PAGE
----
Garlic is a Green-Green food. Green-Green foods are safe to eat as a regular part of a diet.
Guideline related quotes related to Non-Starchy, Herbs and Green-Green throughout Geoff Bond's publications.
Eliminate added salt in cooking; replace with herbs and flavoring like lemon juice. ~Paleo in a Nutshell p.100
Eat at least 2 3/4 lbs of mixed salad and vegetables per day, consisting of "Green-Green” and “Green” foods. Of these, at least 3/4 lb should be mixed salad. Also include at least 5 cups of “Green-Green” leafy vegetables or 2 1/2 cups of other vegetables per week. ~Paleo in a Nutshell p.102
When cooking and eating, use herbs and flavorings like lemon juice. ~Paleo in a Nutshell p.103
Don't forget herbs and spices. They are full of healthful micronutrients (hence their pungent tastes and aromas). Get into the habit of using copious quantities of "Green" natural herbs and spices in all your dishes. Wean yourself and your family off processed sauces and table salt. ~Paleo in a Nutshell p.108
We know that there are many active compounds in the foods we eat, particularly fruits and vegetables. We are familiar with the "classic" micronutrients that have been identified over the past 100 years: vitamins A, B, C, and so on, and minerals like iron, selenium, zinc, and iodine. However, we now know that there are thousands of other micronutrient compounds that play a part in the smooth functioning of the body. In this book, we call them "background" micronutrients. For example, there is the family of carotenoids, of which there are over 600. They give the color to carrots, oranges, tomatoes, and melons. There is the phenol family with over 5,000 members. They too are present in all fruits and vegetables, and strongly present in tea, coffee, and wine. And there are the 7,000 terpene compounds, which are omnipresent in all plant foods, particularly in spices and aromatic herbs. We must not forget the thousands of bioflavonoids, yet another vast range of compounds that are essential to health. ~Deadly Harvest p.40
It is an interesting thought that in ancient times, no one had a means of boiling water. It was not until the invention of kiln-fired pottery in Egypt around 6000 B.C.76 Deadly Harvest that water could be heated and infused with herbs to give it flavor. Within a heartbeat of learning how to make pots, these inventive people also discovered how to ferment beverages to make forms of beer and wine. In short order, most civilizations adopted, or discovered for themselves, local variations on these basic beverages. ~Deadly Harvest p.75
Back in the Middle Ages, monks were experimenting with making alcoholic "elixirs" designed for medicinal purposes, with closely guarded recipes using fruits, sugar, herbs, and spices. We know these elixirs today as "liqueurs." ~Deadly Harvest p.77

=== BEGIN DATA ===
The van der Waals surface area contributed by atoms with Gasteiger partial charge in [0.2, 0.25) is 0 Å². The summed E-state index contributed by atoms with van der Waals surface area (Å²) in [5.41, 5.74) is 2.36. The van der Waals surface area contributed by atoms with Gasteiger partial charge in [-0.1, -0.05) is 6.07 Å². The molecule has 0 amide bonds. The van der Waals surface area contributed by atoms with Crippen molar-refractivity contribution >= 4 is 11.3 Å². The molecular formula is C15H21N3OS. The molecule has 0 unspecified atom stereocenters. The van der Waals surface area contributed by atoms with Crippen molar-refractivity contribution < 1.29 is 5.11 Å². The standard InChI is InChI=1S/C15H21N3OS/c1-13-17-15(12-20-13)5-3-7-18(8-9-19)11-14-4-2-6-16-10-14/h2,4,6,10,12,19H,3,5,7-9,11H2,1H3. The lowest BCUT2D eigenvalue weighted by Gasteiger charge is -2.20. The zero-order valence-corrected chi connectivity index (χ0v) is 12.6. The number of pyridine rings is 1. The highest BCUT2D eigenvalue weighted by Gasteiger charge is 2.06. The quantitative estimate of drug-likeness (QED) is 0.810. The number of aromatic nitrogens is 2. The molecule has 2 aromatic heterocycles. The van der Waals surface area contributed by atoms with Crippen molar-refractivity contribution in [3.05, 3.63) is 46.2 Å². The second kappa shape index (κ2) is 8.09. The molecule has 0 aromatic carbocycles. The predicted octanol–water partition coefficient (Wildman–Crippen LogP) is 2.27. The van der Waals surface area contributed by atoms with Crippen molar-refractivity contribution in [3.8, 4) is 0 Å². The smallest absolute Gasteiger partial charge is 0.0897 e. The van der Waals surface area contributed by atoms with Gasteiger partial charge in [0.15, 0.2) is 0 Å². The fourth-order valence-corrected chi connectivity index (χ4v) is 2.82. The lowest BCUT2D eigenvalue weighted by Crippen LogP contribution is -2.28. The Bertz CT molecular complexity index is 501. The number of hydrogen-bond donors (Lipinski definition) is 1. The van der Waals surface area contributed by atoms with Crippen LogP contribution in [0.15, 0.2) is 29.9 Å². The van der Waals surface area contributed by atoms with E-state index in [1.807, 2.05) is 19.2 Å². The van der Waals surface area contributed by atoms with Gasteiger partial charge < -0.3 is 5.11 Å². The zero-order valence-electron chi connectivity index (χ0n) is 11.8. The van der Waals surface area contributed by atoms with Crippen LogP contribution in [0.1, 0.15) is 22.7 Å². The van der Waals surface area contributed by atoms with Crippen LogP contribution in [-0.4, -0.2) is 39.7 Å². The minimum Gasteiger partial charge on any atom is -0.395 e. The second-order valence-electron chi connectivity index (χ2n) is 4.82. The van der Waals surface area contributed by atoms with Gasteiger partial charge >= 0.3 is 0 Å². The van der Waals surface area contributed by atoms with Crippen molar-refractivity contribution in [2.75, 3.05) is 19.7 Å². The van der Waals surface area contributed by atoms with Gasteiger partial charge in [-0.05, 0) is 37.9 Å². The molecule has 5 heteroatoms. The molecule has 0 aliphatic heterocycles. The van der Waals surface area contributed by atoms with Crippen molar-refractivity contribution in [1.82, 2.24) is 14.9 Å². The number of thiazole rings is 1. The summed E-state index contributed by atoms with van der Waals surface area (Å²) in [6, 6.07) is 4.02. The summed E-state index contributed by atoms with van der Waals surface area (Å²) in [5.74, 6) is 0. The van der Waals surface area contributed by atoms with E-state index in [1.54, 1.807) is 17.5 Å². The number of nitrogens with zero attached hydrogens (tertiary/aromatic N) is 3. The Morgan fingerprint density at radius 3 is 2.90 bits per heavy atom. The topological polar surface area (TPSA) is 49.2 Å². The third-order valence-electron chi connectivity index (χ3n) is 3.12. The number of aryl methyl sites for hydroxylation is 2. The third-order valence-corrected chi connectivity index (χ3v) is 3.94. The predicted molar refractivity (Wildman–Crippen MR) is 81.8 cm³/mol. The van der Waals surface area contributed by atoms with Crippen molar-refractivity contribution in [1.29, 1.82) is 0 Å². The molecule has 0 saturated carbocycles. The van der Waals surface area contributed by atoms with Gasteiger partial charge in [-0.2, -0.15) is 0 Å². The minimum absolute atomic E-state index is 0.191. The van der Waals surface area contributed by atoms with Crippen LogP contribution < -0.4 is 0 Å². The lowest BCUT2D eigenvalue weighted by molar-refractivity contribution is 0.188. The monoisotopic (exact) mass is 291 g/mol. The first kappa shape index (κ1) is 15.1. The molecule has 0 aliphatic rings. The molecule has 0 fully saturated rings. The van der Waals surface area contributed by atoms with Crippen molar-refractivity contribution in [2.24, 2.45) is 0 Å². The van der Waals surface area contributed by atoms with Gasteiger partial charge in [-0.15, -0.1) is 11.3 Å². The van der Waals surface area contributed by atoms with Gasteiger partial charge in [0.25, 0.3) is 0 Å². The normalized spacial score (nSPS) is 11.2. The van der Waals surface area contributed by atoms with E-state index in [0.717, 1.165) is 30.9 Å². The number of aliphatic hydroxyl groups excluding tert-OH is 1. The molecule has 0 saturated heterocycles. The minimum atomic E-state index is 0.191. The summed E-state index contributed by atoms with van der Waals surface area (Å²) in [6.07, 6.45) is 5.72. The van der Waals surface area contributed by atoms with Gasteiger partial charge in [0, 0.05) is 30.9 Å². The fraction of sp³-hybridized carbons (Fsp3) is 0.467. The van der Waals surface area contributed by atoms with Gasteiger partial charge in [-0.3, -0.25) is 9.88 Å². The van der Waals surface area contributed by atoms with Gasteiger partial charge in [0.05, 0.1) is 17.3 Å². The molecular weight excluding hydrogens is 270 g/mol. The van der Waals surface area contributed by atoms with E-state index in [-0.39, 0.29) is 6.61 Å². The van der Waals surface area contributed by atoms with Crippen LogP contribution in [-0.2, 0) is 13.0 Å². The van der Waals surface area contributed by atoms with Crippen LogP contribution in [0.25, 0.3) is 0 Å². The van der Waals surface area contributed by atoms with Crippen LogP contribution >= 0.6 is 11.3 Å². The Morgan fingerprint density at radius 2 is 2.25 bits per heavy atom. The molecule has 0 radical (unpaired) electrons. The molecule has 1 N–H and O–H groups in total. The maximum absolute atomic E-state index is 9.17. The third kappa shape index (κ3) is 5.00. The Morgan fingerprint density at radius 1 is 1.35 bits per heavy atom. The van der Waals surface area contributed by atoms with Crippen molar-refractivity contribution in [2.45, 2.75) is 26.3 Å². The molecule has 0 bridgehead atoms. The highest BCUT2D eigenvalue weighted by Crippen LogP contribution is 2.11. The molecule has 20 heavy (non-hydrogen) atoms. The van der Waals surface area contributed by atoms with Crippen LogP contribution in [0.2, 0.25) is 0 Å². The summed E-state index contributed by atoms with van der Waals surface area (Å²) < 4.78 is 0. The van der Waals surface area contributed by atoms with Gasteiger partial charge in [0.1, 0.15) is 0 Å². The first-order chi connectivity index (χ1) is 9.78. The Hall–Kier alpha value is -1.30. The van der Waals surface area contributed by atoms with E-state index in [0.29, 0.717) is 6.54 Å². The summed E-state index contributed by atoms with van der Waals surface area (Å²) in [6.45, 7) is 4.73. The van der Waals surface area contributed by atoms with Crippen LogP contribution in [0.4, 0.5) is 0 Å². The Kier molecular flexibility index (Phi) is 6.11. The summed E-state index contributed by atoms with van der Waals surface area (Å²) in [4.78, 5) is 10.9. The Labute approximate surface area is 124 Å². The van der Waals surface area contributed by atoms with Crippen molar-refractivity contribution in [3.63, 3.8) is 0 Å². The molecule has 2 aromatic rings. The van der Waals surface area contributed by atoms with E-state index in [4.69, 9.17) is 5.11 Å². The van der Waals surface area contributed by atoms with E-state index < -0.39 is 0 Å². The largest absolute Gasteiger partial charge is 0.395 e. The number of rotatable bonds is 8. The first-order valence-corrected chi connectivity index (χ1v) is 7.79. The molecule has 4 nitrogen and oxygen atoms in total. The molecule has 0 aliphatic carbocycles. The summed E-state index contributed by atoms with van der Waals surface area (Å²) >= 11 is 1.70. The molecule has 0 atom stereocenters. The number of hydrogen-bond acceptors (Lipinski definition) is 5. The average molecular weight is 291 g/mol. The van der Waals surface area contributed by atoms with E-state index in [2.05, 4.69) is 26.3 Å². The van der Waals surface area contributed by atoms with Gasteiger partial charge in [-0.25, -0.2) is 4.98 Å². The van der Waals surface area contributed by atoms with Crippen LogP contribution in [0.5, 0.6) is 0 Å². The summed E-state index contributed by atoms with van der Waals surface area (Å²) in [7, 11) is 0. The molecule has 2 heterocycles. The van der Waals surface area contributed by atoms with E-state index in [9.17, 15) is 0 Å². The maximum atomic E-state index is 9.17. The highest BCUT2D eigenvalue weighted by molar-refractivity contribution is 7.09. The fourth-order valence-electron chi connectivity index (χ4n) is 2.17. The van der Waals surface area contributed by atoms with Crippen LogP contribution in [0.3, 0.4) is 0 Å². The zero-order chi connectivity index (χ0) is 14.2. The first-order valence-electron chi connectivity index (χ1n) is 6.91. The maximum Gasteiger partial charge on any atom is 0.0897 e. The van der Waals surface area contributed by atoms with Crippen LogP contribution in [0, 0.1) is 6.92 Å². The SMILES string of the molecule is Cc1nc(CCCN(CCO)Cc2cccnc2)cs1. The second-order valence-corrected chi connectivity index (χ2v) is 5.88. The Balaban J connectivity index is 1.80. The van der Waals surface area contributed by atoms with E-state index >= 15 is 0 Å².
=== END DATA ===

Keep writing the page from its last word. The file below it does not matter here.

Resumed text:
Herbs and spices are usually rich in aromatic micronutrients, which accounts for their pungent flavor. This is all to the good, yet normally the quantities we eat are an insignificant part of the diet. For this reason (we suppose), the U.S. Department of Agriculture diet guide for 2005 has nothing to say about them. We do not give them a high profile either. ~Deadly Harvest p.116
Specific references to Garlic throughout Geoff Bond's publications.
Not everyone realizes that garlic salt is plain salt with garlic flavoring; regular stock cubes are over 50 percent salt; soy sauce is just liquid salt fermented with soybeans. ~Paleo in a Nutshell p.76
Try this quick (five-minute) method of cooking vegetables. Put a quarter-inch of water into a saucepan with a sliced clove of garlic and a bay leaf (or a pinch of oregano). Add a tablespoon of canola oil. The boiling water forms an emulsion with the oil. Add vegetables (fresh or frozen). Heat moderately with the cover on, but stir frequently, too. The vegetables cook fast, partly by boiling and partly by steaming. At the end, when the vegetables are close to done, heat vigorously and stir continuously until all the water has gone. They will be a beautiful golden brown when the water has evaporated. Always use plenty of herbs. As many vegetables soak up oil, this method greatly reduces the quantity of oil absorbed. ~Paleo in a Nutshell p.88
( . . . ) stir-fry can be ready frozen; season with garlic, lemon juice, and herbs. ~Paleo in a Nutshell p.89
For dinner, a (...) stir-fry can be ready frozen; season with garlic, lemon juice, and herbs. Note that we are escaping the tyranny of the "starter, main course, and dessert" regimen. Instead, it's just the one course. As ever, try to eat the vegetables before anything else. A glass of dry wine is okay, too. ~Paleo in a Nutshell p.89
Not all underground vegetables are starchy. For example, turnip and radish, which both originated in Asia, are non-starchy, as are bulbs such as onion and garlic from Asia and the leek from the Middle East. Corms such as Chinese water chestnut are also non-starchy. Unlike the starchy roots, they mostly get their bulk from another com pound called "inulin." ~Deadly Harvest p.56
Many primitive societies eat snails and their shell-less cousins, the slug. The idea to some minds seems grotesque, yet they are a valuable, easily collected source of food. In fact snails have been commonly raised and eaten in the Middle East and Europe for thousands of years. The French, of course, have made a national dish out of snails: "escargots" cooked in garlic and butter are even considered a delicacy. Snail and slug flesh conforms to the Savanna Model, although the French recipe is not ideal nutritionally. ~Deadly Harvest p.63